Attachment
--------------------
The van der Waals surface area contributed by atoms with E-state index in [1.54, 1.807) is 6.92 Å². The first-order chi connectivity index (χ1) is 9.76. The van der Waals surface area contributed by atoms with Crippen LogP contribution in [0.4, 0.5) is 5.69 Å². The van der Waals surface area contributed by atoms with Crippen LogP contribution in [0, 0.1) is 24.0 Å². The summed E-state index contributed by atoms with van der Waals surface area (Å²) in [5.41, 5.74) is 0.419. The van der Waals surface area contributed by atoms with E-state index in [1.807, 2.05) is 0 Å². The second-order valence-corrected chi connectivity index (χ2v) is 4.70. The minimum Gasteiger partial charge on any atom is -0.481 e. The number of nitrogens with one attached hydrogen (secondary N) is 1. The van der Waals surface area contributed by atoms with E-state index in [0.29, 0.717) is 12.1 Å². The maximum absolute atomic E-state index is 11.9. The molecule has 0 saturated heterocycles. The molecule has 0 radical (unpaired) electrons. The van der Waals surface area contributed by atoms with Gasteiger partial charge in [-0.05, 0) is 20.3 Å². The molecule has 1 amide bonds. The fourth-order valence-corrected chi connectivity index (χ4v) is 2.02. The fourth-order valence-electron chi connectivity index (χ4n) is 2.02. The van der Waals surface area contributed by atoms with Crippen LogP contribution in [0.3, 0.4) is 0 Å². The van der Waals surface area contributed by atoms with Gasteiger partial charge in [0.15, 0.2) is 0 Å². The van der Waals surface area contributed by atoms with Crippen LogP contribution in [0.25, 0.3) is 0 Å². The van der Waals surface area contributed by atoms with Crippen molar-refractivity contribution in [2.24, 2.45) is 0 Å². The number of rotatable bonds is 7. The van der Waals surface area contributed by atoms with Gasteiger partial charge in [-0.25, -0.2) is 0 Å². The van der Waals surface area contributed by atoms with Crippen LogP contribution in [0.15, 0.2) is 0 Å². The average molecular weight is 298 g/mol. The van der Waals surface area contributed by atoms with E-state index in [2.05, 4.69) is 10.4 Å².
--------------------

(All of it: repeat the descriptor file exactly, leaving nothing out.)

The van der Waals surface area contributed by atoms with E-state index in [1.54, 1.807) is 6.92 Å². The first-order chi connectivity index (χ1) is 9.76. The van der Waals surface area contributed by atoms with Crippen LogP contribution in [0.4, 0.5) is 5.69 Å². The van der Waals surface area contributed by atoms with Crippen LogP contribution in [0, 0.1) is 24.0 Å². The summed E-state index contributed by atoms with van der Waals surface area (Å²) in [5.41, 5.74) is 0.419. The van der Waals surface area contributed by atoms with E-state index in [1.807, 2.05) is 0 Å². The second-order valence-corrected chi connectivity index (χ2v) is 4.70. The minimum Gasteiger partial charge on any atom is -0.481 e. The number of nitrogens with one attached hydrogen (secondary N) is 1. The van der Waals surface area contributed by atoms with E-state index in [0.29, 0.717) is 12.1 Å². The maximum absolute atomic E-state index is 11.9. The molecule has 0 saturated heterocycles. The molecule has 0 radical (unpaired) electrons. The van der Waals surface area contributed by atoms with Gasteiger partial charge in [-0.05, 0) is 20.3 Å². The molecule has 1 amide bonds. The fourth-order valence-corrected chi connectivity index (χ4v) is 2.02. The fourth-order valence-electron chi connectivity index (χ4n) is 2.02. The van der Waals surface area contributed by atoms with Crippen LogP contribution in [0.3, 0.4) is 0 Å². The van der Waals surface area contributed by atoms with Gasteiger partial charge in [0.15, 0.2) is 0 Å². The van der Waals surface area contributed by atoms with Crippen LogP contribution in [0.25, 0.3) is 0 Å². The van der Waals surface area contributed by atoms with Crippen molar-refractivity contribution in [2.24, 2.45) is 0 Å². The number of rotatable bonds is 7. The van der Waals surface area contributed by atoms with Gasteiger partial charge in [-0.25, -0.2) is 0 Å². The van der Waals surface area contributed by atoms with Crippen LogP contribution in [0.15, 0.2) is 0 Å². The average molecular weight is 298 g/mol. The van der Waals surface area contributed by atoms with E-state index in [2.05, 4.69) is 10.4 Å².